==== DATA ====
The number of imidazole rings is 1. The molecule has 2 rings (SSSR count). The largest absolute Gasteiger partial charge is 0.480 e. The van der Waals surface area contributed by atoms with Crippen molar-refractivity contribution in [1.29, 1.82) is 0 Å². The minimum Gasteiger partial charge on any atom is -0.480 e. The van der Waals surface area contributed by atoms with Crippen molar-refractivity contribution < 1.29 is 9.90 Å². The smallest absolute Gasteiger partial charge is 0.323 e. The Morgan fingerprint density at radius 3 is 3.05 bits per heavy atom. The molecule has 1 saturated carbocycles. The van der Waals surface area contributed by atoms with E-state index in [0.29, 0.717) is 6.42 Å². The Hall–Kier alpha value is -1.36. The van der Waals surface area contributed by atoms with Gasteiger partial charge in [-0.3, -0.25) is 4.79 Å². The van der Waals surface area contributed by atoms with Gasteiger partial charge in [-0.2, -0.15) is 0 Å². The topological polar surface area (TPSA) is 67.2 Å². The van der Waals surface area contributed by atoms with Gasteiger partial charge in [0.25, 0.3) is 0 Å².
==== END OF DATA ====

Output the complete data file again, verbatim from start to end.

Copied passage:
The number of imidazole rings is 1. The molecule has 2 rings (SSSR count). The largest absolute Gasteiger partial charge is 0.480 e. The van der Waals surface area contributed by atoms with Crippen molar-refractivity contribution in [1.29, 1.82) is 0 Å². The minimum Gasteiger partial charge on any atom is -0.480 e. The van der Waals surface area contributed by atoms with Crippen molar-refractivity contribution < 1.29 is 9.90 Å². The smallest absolute Gasteiger partial charge is 0.323 e. The Morgan fingerprint density at radius 3 is 3.05 bits per heavy atom. The molecule has 1 saturated carbocycles. The van der Waals surface area contributed by atoms with E-state index in [0.29, 0.717) is 6.42 Å². The Hall–Kier alpha value is -1.36. The van der Waals surface area contributed by atoms with Gasteiger partial charge in [-0.3, -0.25) is 4.79 Å². The van der Waals surface area contributed by atoms with Gasteiger partial charge in [-0.2, -0.15) is 0 Å². The topological polar surface area (TPSA) is 67.2 Å². The van der Waals surface area contributed by atoms with Gasteiger partial charge in [0.25, 0.3) is 0 Å².